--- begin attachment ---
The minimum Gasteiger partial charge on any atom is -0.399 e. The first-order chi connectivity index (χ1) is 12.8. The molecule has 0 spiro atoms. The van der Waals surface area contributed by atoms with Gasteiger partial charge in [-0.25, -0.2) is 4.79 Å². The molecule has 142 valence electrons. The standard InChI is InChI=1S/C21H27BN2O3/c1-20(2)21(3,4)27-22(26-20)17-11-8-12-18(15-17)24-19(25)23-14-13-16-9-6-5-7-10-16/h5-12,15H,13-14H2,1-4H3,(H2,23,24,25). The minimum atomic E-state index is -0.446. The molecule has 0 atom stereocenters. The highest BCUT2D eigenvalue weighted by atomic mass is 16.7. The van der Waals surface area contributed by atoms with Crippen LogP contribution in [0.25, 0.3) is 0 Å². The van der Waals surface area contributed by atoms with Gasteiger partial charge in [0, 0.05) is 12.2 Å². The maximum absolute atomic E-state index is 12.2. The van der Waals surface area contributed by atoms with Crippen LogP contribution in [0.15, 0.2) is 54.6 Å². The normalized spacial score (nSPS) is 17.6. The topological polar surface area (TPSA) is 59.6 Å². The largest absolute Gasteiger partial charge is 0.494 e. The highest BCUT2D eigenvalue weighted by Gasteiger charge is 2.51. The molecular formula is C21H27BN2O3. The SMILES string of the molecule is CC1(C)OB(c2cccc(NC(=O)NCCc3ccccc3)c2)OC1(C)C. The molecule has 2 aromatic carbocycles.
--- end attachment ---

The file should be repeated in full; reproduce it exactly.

The minimum Gasteiger partial charge on any atom is -0.399 e. The first-order chi connectivity index (χ1) is 12.8. The molecule has 0 spiro atoms. The van der Waals surface area contributed by atoms with Gasteiger partial charge in [-0.25, -0.2) is 4.79 Å². The molecule has 142 valence electrons. The standard InChI is InChI=1S/C21H27BN2O3/c1-20(2)21(3,4)27-22(26-20)17-11-8-12-18(15-17)24-19(25)23-14-13-16-9-6-5-7-10-16/h5-12,15H,13-14H2,1-4H3,(H2,23,24,25). The minimum atomic E-state index is -0.446. The molecule has 0 atom stereocenters. The highest BCUT2D eigenvalue weighted by atomic mass is 16.7. The van der Waals surface area contributed by atoms with Crippen LogP contribution in [0.25, 0.3) is 0 Å². The van der Waals surface area contributed by atoms with Gasteiger partial charge in [0, 0.05) is 12.2 Å². The maximum absolute atomic E-state index is 12.2. The van der Waals surface area contributed by atoms with Crippen LogP contribution in [0.15, 0.2) is 54.6 Å². The normalized spacial score (nSPS) is 17.6. The topological polar surface area (TPSA) is 59.6 Å². The largest absolute Gasteiger partial charge is 0.494 e. The highest BCUT2D eigenvalue weighted by Gasteiger charge is 2.51. The molecular formula is C21H27BN2O3. The SMILES string of the molecule is CC1(C)OB(c2cccc(NC(=O)NCCc3ccccc3)c2)OC1(C)C. The molecule has 2 aromatic carbocycles.